Our Key Stage 3 curriculum is designed to not only build up digital literacy skills which have traditionally been taught in schools, but also create an understanding of how computer systems work and how they contribute to our daily lives. Students are encouraged to explore for themselves, recognise and approach the subject as the scientific one that it is.
At the core of our subject, alongside learning about the principles of operation of computer systems, we aim to promote students as programmers, with our philosophy being that we are not teaching a programming language per se, but rather teaching the transferable skills which can be applied to fields and logical problems outside of software development.
The Year 7 curriculum is about building an understanding of what the subject involves and how it should be approached. At The Campion School, Computer Science becomes more than just learning how to operate a computer, use common productivity software and write some trivial programs.
Students will begin to use the correct terminology for Computer Systems and will develop an understanding of them in terms of a model for input, process and output. They will be able to recognise peripheral and internal components of a typical computer system and describe the roles of these components.
They will develop an understanding of how the internet works, and early on will be taught online safety, a topic which is also delivered through the pastoral curriculum at school. They will gain experience using software which will help them in their studies; most notably how to use a word processor.
Finally, they will make their first steps into programming using the visual language ‘Scratch’. We build upon the experience that they may have gained in primary school where they may have produced some simple animations and games by introducing the core skills which are prevalent throughout programming in all key stages. If your son has had no experience of using Scratch before then this will not be a problem as they can learn to construct impressive programs very quickly.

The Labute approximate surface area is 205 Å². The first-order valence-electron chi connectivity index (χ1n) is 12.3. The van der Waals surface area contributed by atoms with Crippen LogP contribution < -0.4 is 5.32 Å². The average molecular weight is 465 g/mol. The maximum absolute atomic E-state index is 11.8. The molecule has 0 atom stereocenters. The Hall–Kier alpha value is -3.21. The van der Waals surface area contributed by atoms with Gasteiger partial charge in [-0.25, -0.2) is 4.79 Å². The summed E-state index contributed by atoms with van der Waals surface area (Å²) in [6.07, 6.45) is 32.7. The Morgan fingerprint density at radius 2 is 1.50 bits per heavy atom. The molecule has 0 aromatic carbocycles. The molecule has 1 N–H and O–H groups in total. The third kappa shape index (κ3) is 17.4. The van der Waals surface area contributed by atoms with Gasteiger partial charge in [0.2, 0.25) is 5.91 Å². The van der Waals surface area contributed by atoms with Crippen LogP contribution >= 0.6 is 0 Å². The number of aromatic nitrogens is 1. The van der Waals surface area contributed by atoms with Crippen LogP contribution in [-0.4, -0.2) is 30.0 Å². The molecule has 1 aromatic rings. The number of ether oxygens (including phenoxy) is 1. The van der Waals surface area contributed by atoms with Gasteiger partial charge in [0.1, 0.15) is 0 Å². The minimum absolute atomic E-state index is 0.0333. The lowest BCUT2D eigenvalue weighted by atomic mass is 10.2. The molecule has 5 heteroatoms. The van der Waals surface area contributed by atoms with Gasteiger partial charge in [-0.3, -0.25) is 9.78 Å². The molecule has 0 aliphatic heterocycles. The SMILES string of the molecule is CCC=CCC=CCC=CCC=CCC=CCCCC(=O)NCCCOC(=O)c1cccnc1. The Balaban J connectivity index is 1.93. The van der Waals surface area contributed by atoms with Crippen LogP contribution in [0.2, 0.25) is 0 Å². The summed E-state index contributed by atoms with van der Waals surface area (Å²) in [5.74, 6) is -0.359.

In Year 8 students will develop the understanding of the fundamentals that they first built up in Year 8. They will look into the history of the field of Computer Science, and will take their first step into low level hardware by learning how data is stored on a computer using the binary number system. By the end of the first term, students will be able to represent numbers and perform simple calculations in binary.
Students will also study web development and learn to write web pages using HTML. This unit will also enhance their understanding of the World Wide Web and also client-server systems.
As well as further lessons in digital literacy, the programming language Small Basic is taught. This is a powerful language with easy to learn syntax and a user friendly development environment.
Computing is popular with students who often look to develop their programming skills outside of lessons. This is encouraged and there are a range of activities that students can engage in, from being able to develop their skills at lunch time to entering national competitions for both programming and developing Computer Systems. The school also has a suite of Raspberry Pi Computers which allow them to work on projects and get to grips with low level computing if they so wish.